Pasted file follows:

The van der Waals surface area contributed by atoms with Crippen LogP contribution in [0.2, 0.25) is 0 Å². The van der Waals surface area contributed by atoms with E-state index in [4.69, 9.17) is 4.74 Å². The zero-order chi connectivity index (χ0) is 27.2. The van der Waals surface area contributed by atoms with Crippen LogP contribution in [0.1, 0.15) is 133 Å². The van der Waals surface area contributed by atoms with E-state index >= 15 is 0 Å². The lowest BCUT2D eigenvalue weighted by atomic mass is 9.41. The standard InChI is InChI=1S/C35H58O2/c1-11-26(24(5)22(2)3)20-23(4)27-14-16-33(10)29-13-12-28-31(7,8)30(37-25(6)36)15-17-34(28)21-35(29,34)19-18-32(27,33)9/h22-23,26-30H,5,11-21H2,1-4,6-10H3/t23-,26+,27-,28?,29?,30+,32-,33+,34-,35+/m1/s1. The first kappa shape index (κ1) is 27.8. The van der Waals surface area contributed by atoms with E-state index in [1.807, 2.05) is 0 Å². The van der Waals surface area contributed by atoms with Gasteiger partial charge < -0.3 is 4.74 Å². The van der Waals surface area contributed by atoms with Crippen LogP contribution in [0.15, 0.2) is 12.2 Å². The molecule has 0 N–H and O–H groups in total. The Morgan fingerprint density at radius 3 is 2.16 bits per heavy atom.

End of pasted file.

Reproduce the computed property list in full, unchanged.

The van der Waals surface area contributed by atoms with Crippen LogP contribution in [0.2, 0.25) is 0 Å². The van der Waals surface area contributed by atoms with E-state index in [4.69, 9.17) is 4.74 Å². The zero-order chi connectivity index (χ0) is 27.2. The van der Waals surface area contributed by atoms with Crippen LogP contribution in [0.1, 0.15) is 133 Å². The van der Waals surface area contributed by atoms with E-state index >= 15 is 0 Å². The lowest BCUT2D eigenvalue weighted by atomic mass is 9.41. The standard InChI is InChI=1S/C35H58O2/c1-11-26(24(5)22(2)3)20-23(4)27-14-16-33(10)29-13-12-28-31(7,8)30(37-25(6)36)15-17-34(28)21-35(29,34)19-18-32(27,33)9/h22-23,26-30H,5,11-21H2,1-4,6-10H3/t23-,26+,27-,28?,29?,30+,32-,33+,34-,35+/m1/s1. The first kappa shape index (κ1) is 27.8. The van der Waals surface area contributed by atoms with E-state index in [1.807, 2.05) is 0 Å². The van der Waals surface area contributed by atoms with Gasteiger partial charge < -0.3 is 4.74 Å². The van der Waals surface area contributed by atoms with Crippen LogP contribution in [0.15, 0.2) is 12.2 Å². The molecule has 0 N–H and O–H groups in total. The Morgan fingerprint density at radius 3 is 2.16 bits per heavy atom.